Lung cancer is the leading cause of cancer death and the second most common type of cancer in the U.S. One of the reasons lung cancer is so deadly is that symptoms often don’t appear until the disease has reached an advanced stage. Fortunately, low-dose CT lung screening (LDCTLS) has emerged as an effective screening tool to detect early-stage lung cancers, increasing many patients’ chances of survival. While LDCTLS isn’t appropriate for everyone, it has the potential to save lives among high-risk patients.
Who should get screened?
LDCTLS is appropriate only for patients who have a high risk of lung cancer but are not experiencing lung cancer symptoms. While lung symptoms can indicate conditions other than cancer, it’s important to tell your doctor about any respiratory issues you’ve been experiencing before undergoing LDCTLS; your doctor may refer you for a different test that’s better suited to your condition.
Who is considered high risk?
The U.S. Preventive Services Task Force (USPSTF) as well as professional organizations including the American Academy of Family Physicians and the American College of Chest Physicians recommend screening for individuals who
- Currently smoke or have quit within the past 15 years,
- Have at least a 20 pack-year smoking history (an average of one pack per day for 20 years), and
- Are between 50 and 80 years old.
The American College of Radiology (ACR) applauded the USPSTF’s expansion of their recommended screening group, which previously required a 30 pack-year history and a minimum age of 55. However, the ACR further recommends that screening continue until 20 years after a patient quits smoking. Many insurance plans, including Medicare, cover LDCTLS for high-risk patients with no out-of-pocket cost. Your eligibility and extent of coverage will depend on the details of your health plan.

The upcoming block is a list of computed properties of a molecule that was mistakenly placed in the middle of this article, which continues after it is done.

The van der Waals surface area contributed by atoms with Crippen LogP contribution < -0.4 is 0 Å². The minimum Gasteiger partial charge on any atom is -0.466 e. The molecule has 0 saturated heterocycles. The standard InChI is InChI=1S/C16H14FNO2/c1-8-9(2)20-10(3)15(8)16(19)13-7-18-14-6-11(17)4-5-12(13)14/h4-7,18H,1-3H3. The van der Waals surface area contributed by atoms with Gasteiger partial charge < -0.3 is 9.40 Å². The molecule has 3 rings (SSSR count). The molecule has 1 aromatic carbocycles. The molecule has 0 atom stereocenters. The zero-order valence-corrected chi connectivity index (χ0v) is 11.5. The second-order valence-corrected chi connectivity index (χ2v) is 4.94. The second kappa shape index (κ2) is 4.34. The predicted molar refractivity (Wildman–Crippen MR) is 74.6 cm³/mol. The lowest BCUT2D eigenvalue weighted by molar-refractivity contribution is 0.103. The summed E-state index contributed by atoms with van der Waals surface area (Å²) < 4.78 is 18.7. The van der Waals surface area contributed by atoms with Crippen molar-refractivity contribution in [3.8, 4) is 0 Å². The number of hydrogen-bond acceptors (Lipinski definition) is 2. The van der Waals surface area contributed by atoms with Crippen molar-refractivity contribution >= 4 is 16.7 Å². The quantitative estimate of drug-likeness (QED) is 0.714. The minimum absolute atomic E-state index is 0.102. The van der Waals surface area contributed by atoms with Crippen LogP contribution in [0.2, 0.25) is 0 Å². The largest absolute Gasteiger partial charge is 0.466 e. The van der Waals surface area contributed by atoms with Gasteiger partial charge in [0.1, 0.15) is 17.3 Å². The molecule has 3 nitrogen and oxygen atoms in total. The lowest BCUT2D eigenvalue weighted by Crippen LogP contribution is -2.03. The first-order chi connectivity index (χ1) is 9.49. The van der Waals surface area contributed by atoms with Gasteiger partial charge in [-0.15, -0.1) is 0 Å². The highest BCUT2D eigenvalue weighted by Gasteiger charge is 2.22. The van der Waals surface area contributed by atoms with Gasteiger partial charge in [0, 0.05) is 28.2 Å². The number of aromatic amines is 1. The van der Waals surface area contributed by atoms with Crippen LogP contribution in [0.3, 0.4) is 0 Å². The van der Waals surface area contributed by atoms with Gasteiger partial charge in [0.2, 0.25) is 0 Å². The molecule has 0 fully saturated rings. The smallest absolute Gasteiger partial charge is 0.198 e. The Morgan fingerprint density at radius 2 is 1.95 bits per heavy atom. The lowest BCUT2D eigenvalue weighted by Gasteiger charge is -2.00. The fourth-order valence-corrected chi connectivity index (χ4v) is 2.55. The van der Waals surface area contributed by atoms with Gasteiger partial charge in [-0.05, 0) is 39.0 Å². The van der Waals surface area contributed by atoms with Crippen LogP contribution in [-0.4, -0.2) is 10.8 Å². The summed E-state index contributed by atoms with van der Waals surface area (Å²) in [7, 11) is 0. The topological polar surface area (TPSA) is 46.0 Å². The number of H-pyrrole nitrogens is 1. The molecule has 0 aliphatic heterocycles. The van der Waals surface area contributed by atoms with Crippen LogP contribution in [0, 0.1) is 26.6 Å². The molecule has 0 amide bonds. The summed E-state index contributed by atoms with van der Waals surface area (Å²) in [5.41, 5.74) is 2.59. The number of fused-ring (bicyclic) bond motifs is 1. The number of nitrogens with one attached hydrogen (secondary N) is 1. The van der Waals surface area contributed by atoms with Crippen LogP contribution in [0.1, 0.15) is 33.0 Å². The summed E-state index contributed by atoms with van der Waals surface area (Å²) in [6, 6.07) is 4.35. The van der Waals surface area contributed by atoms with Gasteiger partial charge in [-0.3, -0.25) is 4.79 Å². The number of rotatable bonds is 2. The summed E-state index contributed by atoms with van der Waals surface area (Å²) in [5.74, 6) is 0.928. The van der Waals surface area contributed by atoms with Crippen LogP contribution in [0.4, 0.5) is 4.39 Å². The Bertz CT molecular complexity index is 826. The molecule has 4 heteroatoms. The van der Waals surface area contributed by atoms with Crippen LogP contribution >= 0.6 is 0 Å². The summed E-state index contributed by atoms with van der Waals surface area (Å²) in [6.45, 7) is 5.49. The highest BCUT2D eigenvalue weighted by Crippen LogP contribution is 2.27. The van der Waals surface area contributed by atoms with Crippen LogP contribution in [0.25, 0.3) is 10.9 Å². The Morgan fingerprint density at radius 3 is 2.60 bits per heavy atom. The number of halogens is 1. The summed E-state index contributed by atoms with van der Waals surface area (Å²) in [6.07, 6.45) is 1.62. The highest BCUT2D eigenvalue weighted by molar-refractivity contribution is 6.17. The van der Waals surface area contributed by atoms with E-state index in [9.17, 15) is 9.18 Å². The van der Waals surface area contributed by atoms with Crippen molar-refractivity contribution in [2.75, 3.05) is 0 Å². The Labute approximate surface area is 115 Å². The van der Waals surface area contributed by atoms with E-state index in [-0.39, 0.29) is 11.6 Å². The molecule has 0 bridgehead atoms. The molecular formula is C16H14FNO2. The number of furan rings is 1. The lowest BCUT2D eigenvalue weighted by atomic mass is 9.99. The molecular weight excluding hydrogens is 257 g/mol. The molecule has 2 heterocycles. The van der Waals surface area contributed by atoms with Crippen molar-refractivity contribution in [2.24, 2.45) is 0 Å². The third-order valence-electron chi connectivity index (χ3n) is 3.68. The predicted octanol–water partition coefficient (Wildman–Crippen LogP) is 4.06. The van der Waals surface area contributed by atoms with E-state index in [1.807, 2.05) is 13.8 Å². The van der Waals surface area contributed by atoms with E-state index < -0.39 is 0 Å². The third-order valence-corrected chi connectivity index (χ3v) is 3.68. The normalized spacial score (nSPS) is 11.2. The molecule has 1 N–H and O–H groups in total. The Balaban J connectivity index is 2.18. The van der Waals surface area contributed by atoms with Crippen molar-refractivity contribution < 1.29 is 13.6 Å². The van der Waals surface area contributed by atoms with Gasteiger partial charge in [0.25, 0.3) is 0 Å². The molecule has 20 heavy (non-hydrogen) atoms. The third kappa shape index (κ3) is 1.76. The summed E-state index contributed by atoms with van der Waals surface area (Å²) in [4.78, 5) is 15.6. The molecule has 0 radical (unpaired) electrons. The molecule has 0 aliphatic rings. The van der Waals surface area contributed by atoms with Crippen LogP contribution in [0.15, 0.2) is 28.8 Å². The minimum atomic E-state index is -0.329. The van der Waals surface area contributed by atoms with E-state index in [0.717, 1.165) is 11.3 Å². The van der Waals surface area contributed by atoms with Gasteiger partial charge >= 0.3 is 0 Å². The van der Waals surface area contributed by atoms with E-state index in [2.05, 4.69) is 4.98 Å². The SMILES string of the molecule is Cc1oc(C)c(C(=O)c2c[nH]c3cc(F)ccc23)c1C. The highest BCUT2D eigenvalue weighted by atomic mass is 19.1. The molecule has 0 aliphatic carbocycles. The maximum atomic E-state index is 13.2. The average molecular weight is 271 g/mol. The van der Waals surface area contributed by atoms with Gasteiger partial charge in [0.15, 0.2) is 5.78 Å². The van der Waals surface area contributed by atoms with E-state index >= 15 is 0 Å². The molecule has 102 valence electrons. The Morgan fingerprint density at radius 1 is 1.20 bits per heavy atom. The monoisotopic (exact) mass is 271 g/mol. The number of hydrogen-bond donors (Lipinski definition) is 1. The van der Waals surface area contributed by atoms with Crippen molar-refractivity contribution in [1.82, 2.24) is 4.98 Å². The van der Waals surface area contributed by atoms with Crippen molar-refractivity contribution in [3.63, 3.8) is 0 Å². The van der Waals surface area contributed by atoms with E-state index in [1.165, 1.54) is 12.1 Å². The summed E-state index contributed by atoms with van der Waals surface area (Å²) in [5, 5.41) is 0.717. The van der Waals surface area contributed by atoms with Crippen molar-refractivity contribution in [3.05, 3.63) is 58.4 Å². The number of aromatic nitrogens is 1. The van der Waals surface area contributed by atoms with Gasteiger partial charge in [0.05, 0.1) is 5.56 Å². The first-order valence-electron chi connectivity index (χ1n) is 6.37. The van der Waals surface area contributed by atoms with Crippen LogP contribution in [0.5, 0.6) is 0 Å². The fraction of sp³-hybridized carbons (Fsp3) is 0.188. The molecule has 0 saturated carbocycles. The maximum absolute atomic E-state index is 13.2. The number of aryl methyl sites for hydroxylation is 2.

Why not screen everyone?
While lung cancer screening can be enormously beneficial for these high-risk patients, it comes with risks and other considerations that outweigh those benefits for many people. For example, people who have health conditions that would make them poor surgery candidates may not benefit from screening. Elderly patients may not benefit because it’s less likely that a newly developing cancer will develop sufficiently to cause problems before death from natural causes.
How beneficial is LDCTLS?
For patients with early-stage lung cancer, LDCTLS can be a life saver. The earlier cancer is detected, the more successful treatments are likely to be. The American Lung Association reports that patients whose lung cancer is detected at the earliest stage have a 60% greater chance of surviving five years or longer than those whose cancer has metastasized. However, no test is perfect. Some developing cancers may go undetected even with LDCTLS, and some cancers that are found early may still prove fatal.
What else should I consider?
The American Cancer Society advises that screening be conducted only at facilities that
- Have the appropriate type of CT scanner for LDCTLS
- Have staff who are experienced in conducting these tests
- Can provide appropriate follow up as needed
Be aware that although LDCTLS can reduce your risk of dying from lung cancer even before you quit smoking, it is not a substitute for quitting. If you’re a current smoker, take steps toward quitting; it may be helpful to get the support of a counselor. If you’re interested in LDCTLS, talk to your doctor. They will review your health history and, if appropriate, refer you to a qualified facility. They can also provide referrals for mental health support services to enhance your odds of quitting successfully.
Low-Dose CT Lung Cancer Screening at Iowa Radiology
Iowa Radiology provides a full range of imaging services, including CT lung cancer screening for high-risk patients. Our low-dose scanners use 60% less radiation than a traditional CT scanner. Our experienced, caring staff performs the scan in about ten minutes of a 30-minute appointment, and results are sent to your referring doctor within one business day. To learn more about Iowa Radiology and what we do, browse our blog or our library of free resources.
 American Cancer Society. Cancer.org. Updated January 18, 2023. Accessed January 27. 2023. https://www.cancer.org/cancer/lung-cancer/detection-diagnosis-staging/detection.html.
 U.S. Department of Health & Human Services. Who Should Be Screened for Lung Cancer? CDC.gov. Updated October 25, 2022. Accessed January 27, 2023. https://www.cdc.gov/cancer/lung/basic_info/screening.htm.
 American College of Radiology. ACR.org. Updated USPSTF Lung Cancer Screening Guidelines Would Help Save Lives. Updated July 7, 2020. Accessed January 27, 2023. https://www.acr.org/Media-Center/ACR-News-Releases/2020/Updated-USPSTF-Lung-Cancer-Screening-Guidelines-Would-Help-Save-Lives
 American Lung Association. Saved by the Scan. Lung.org. Published July 31, 2017. Accessed January 27, 2023. https://www.lung.org/lung-health-diseases/lung-disease-lookup/lung-cancer/saved-by-the-scan